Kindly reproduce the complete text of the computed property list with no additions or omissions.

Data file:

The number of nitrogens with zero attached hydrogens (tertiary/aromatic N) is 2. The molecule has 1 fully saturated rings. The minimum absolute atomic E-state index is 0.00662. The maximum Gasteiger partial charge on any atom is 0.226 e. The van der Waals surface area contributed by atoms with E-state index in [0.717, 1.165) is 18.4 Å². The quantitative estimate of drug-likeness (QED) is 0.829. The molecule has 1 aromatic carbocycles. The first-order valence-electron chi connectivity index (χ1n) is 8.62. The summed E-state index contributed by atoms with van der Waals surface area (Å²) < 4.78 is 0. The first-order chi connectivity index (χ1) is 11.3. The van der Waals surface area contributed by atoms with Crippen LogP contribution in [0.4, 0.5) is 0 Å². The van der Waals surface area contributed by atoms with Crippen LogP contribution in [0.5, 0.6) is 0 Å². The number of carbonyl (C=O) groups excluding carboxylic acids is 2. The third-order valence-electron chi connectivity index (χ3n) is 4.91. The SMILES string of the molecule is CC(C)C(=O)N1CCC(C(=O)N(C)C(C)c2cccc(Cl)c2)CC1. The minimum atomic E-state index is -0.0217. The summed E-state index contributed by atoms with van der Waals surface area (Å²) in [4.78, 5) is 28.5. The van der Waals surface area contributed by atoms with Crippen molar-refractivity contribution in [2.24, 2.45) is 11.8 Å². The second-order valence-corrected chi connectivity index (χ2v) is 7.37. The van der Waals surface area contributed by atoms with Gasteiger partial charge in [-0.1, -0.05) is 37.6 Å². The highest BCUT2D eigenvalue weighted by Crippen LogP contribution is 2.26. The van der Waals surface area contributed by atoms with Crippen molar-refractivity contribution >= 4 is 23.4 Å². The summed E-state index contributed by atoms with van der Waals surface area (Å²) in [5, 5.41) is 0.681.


The number of nitrogens with zero attached hydrogens (tertiary/aromatic N) is 2. The molecule has 1 fully saturated rings. The minimum absolute atomic E-state index is 0.00662. The maximum Gasteiger partial charge on any atom is 0.226 e. The van der Waals surface area contributed by atoms with E-state index in [0.717, 1.165) is 18.4 Å². The quantitative estimate of drug-likeness (QED) is 0.829. The molecule has 1 aromatic carbocycles. The first-order valence-electron chi connectivity index (χ1n) is 8.62. The summed E-state index contributed by atoms with van der Waals surface area (Å²) < 4.78 is 0. The first-order chi connectivity index (χ1) is 11.3. The van der Waals surface area contributed by atoms with Crippen LogP contribution in [0.4, 0.5) is 0 Å². The van der Waals surface area contributed by atoms with Crippen LogP contribution in [0.5, 0.6) is 0 Å². The number of carbonyl (C=O) groups excluding carboxylic acids is 2. The third-order valence-electron chi connectivity index (χ3n) is 4.91. The SMILES string of the molecule is CC(C)C(=O)N1CCC(C(=O)N(C)C(C)c2cccc(Cl)c2)CC1. The minimum atomic E-state index is -0.0217. The summed E-state index contributed by atoms with van der Waals surface area (Å²) in [4.78, 5) is 28.5. The van der Waals surface area contributed by atoms with Crippen molar-refractivity contribution in [2.24, 2.45) is 11.8 Å². The second-order valence-corrected chi connectivity index (χ2v) is 7.37. The van der Waals surface area contributed by atoms with Gasteiger partial charge in [-0.1, -0.05) is 37.6 Å². The highest BCUT2D eigenvalue weighted by Crippen LogP contribution is 2.26. The van der Waals surface area contributed by atoms with Crippen molar-refractivity contribution >= 4 is 23.4 Å². The summed E-state index contributed by atoms with van der Waals surface area (Å²) in [5, 5.41) is 0.681.